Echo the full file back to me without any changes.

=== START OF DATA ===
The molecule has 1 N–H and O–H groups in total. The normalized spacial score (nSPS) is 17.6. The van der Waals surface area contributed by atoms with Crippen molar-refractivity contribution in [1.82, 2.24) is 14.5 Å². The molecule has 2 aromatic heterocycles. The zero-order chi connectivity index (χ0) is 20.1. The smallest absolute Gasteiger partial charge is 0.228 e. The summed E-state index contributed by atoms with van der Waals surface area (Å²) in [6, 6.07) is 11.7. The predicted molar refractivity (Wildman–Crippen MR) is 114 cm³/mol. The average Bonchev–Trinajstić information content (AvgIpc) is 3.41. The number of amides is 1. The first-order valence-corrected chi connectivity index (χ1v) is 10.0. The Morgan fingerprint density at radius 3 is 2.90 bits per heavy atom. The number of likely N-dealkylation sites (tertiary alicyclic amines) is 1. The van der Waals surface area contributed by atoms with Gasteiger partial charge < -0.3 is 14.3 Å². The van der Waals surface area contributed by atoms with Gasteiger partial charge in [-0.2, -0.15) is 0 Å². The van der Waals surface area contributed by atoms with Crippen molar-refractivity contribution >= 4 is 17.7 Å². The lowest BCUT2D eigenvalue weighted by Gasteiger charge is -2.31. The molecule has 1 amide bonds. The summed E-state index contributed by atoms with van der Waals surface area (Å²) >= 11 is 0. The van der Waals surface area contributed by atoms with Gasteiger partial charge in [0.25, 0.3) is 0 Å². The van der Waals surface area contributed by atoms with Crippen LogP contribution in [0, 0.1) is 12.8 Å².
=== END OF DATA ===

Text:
The molecule has 1 N–H and O–H groups in total. The normalized spacial score (nSPS) is 17.6. The van der Waals surface area contributed by atoms with Crippen molar-refractivity contribution in [1.82, 2.24) is 14.5 Å². The molecule has 2 aromatic heterocycles. The zero-order chi connectivity index (χ0) is 20.1. The smallest absolute Gasteiger partial charge is 0.228 e. The summed E-state index contributed by atoms with van der Waals surface area (Å²) in [6, 6.07) is 11.7. The predicted molar refractivity (Wildman–Crippen MR) is 114 cm³/mol. The average Bonchev–Trinajstić information content (AvgIpc) is 3.41. The number of amides is 1. The first-order valence-corrected chi connectivity index (χ1v) is 10.0. The Morgan fingerprint density at radius 3 is 2.90 bits per heavy atom. The number of likely N-dealkylation sites (tertiary alicyclic amines) is 1. The van der Waals surface area contributed by atoms with Gasteiger partial charge < -0.3 is 14.3 Å². The van der Waals surface area contributed by atoms with Gasteiger partial charge in [-0.2, -0.15) is 0 Å². The van der Waals surface area contributed by atoms with Crippen molar-refractivity contribution >= 4 is 17.7 Å². The lowest BCUT2D eigenvalue weighted by Gasteiger charge is -2.31. The molecule has 1 amide bonds. The summed E-state index contributed by atoms with van der Waals surface area (Å²) >= 11 is 0. The van der Waals surface area contributed by atoms with Gasteiger partial charge in [0.25, 0.3) is 0 Å². The van der Waals surface area contributed by atoms with Crippen LogP contribution in [0, 0.1) is 12.8 Å².